Well, sorry about the link. I have tried to get it to work about 4 times. Try this and see if it works for you. Otherwise, just google Chun glazes.

Odd Artist Jobs

Sometimes you are asked to do "odd" jobs because you have artistic tendencies. A lady contacted me back in the summer about "fixing" a crucifix for their church. I told her I would be happy to look at it and when she brought it, it was in a box that was 40"x48". It was a turn-of-the century statue that had been removed from it's cross for cleaning, gotten left outside and the arms and legs had broken off. They had already had it repaired and appendiges reattached, but wanted more color and detail added to the plaster work. I said I would try, did a bit of research on the internet and became terrified that I would mess up the restoration work if I "fiddled" with it. So it has sat, awaiting a return of courage.
On Monday I darkened the skin and added facial detail and toned down the hair and beard. Yesterday we moved the statue out of the studio and on the road back to the cross and display in the church.
It's funny sometimes the things you are asked to tackle, isn't it? No, it's not functional pottery, but it is something that definitely has a function and purpose and now it is going back to it's "use".

Wednesday, October 29, 2008

Fall color in the Gallery

These are a few shots of the pierced flower vessels, more of the slip painted trays and some of the new combos of warm glazes all grouped together. Today I will be glazing work from the bisque kiln, which is more of the slip painted trays, using different slips, underglazes, etc. for more color.

Tuesday, October 28, 2008

Great Place for Books

We were in Asheville this past weekend and I had a chance to roam the aisles of Highwater Clay and visit some fun places. I got lost looking for Piedmont Paper, which is a distributor of packing materials and boxes, and turned around in the parking lot of The Screen Door, which was well off the beaten path. It was an enormous building divided up into vendor areas, so there were a lot of antiques, artist work, and some stuff that some people might term "junk". I got caught up looking at old wooden circles, blocks and spindles, wondering what I could use them for but was able to pry myself away to visit the large book area. Sorry there are no links for you, but I am very short on time this am.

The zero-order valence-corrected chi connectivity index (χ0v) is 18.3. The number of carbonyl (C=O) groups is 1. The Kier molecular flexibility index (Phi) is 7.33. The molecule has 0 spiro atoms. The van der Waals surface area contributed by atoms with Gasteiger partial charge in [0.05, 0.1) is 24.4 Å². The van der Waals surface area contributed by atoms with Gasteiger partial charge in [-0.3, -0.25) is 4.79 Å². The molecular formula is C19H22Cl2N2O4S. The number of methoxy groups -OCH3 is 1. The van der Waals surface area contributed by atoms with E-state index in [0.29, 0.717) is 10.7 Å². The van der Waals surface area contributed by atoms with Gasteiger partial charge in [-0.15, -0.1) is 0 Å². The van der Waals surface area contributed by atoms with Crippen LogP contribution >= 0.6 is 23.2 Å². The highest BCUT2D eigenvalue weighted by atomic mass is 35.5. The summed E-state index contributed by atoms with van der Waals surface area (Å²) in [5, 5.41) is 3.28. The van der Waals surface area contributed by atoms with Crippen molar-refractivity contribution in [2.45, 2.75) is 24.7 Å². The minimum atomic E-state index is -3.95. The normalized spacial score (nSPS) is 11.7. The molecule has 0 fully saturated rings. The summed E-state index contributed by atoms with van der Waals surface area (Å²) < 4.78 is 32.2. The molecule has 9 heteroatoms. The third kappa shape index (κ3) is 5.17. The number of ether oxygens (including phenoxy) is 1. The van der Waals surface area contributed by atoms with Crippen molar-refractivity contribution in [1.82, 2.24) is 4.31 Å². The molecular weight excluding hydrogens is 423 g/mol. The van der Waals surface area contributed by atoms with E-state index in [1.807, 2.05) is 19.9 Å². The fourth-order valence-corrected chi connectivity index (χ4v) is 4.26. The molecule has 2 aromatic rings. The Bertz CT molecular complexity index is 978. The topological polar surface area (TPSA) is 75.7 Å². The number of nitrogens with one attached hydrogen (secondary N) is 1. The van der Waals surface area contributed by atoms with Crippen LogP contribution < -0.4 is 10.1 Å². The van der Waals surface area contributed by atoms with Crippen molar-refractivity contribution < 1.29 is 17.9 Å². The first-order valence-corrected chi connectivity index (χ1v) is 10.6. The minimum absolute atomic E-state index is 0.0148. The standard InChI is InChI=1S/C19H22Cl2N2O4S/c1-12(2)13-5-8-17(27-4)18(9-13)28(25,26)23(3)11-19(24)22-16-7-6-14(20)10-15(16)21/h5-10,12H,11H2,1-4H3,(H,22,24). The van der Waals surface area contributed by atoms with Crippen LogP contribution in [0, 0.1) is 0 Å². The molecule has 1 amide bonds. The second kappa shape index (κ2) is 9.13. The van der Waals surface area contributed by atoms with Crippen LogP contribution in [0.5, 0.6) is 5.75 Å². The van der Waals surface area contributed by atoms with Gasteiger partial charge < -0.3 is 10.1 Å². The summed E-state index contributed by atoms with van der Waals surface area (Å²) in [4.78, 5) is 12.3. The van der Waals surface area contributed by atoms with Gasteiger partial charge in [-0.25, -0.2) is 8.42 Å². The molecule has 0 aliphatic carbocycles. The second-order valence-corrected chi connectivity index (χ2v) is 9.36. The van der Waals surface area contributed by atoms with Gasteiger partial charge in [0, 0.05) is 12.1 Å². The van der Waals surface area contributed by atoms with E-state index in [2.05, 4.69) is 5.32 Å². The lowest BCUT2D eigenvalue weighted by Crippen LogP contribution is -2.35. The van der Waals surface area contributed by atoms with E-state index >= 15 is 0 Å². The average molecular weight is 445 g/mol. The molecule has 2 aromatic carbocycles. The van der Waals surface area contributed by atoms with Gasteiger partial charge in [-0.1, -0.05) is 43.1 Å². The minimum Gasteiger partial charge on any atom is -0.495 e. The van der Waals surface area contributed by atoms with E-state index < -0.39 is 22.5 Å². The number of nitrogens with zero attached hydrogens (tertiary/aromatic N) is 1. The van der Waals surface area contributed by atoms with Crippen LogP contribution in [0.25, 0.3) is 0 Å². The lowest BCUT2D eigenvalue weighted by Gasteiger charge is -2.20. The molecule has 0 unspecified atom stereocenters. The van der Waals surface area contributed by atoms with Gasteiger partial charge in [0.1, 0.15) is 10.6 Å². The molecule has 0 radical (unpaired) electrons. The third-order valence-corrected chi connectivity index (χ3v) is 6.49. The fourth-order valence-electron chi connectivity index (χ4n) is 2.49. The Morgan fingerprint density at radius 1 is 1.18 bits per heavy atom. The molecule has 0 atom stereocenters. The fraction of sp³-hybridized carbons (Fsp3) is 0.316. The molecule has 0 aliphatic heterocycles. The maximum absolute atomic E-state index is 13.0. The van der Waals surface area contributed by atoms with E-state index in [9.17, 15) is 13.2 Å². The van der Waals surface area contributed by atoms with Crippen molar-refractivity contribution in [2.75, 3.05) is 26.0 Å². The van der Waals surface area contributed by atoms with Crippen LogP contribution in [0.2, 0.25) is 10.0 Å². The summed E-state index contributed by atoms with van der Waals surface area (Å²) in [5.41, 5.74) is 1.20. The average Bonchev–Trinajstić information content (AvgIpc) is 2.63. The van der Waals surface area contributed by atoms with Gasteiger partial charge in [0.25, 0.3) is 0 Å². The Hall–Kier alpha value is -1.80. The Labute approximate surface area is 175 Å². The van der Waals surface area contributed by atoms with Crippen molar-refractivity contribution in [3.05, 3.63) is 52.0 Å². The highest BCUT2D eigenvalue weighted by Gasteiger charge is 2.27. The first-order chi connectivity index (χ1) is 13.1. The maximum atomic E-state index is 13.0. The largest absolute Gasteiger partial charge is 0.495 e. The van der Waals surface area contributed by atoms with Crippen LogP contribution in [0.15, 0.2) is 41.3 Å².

I came away with a copy of Pioneer Pottery by Mick Cardew and a book by Richard Zakin that highlighted 36 potters, one of which was Bruce Cochrane. Of course, there was more--a book of beautiful watercolors of fish, an art deco decoration book and a book on making musical instruments out of gourds.
Even though the gourds, fish and art deco don't seem to have anything in common with pottery, there is actually a theme. I want to make some musical instruments EVENTUALLY out of clay and this book was a jumping off point. I also want to do more fish decor inside of some platters, so inspiration was needed, and I want to make stamps for texture and saw some good things in the art deco book.
And you just thought I had a book compulsion! Well, you're probably right, but it's important to justify your purchases.......Off to check the kiln!

Tuesday, October 21, 2008

Fall in the Mountains

These are a few shots of the area around Gatlinburg, TN about a week or so ago. I met my mom, sister and friends for a short visit and it was really beautiful up there. Fall color was just beginning to turn. It was a great little rest and calming experience. Of course I laughed until my sides hurt, just as I always do when my family gets together.

Thanks for coming out to the open house!

Just wanted to give a quick thanks to all the folks who came out to the open house. Jen's work was beautiful and got many compliments, as did Susan's hand knit pieces. I wanted to thank them also for their great work. Susan will have her work in the gallery where you can admire and purchase it if you missed the weekend event.
Jen will be at the Carolina Pottery Festival in Shelby on Nov. 8, sharing a booth with Ron Philbeck, and at the Carolina Designer Craftsmen event in Raleigh the weekend of Thanksgiving.

Thursday, October 16, 2008

Postcard for Open House

Here's the post card for the Open House this weekend!
The studio is almost all cleaned.
New fall flowers are planted.
Empty space is awaiting the arrival of Jen's pots this evening.
Susan's scarves are here and look great.
Are you coming?

Wednesday, October 15, 2008

Gurley-Girl Knitting at Open House!

Preview of the hand knitted scarves for gals and guys by Susan Gurley.
They range in price from $10 to $41, depending on the detail and thread used.
You can even get her to create a unique piece of wearable art in your own colors!

Tuesday, October 14, 2008

Guest Artist Jen Mecca

A couple of beautiful pots from Jen Mecca, who will be my guest artist on Oct. 18 and 19. The details in her work are incredible and I love the whimsy and joy with which her pottery is made.
I was up in the mountains last week and came home to beautiful weather for the Claymatters sale. Really enjoying this Indian summer. Today was a slip painting day and a tile painting day in order to fill the bisque kiln. Bamboo and pine trees are the themes I have been working on. Tomorrow I will have some pictures of Susan's scarves and more pottery. See you then!

Thursday, October 9, 2008

Claymatters Sale

Hope you can make it out for the fall Claymatters Sale on Oct. 11, from 10am to 4pm, at the McAlpine Business Park on Monroe Rd. in Charlotte. It will be a great day! See you there.

Lanterns, pine trees and a new form

These are some of the new things I have been working on that will be at my open house on Oct. 18 and 19. I'll have Jen Mecca's pottery and some handmade scarves by Susan Gurley. Keep watching and I will have some photos of their work posted soon.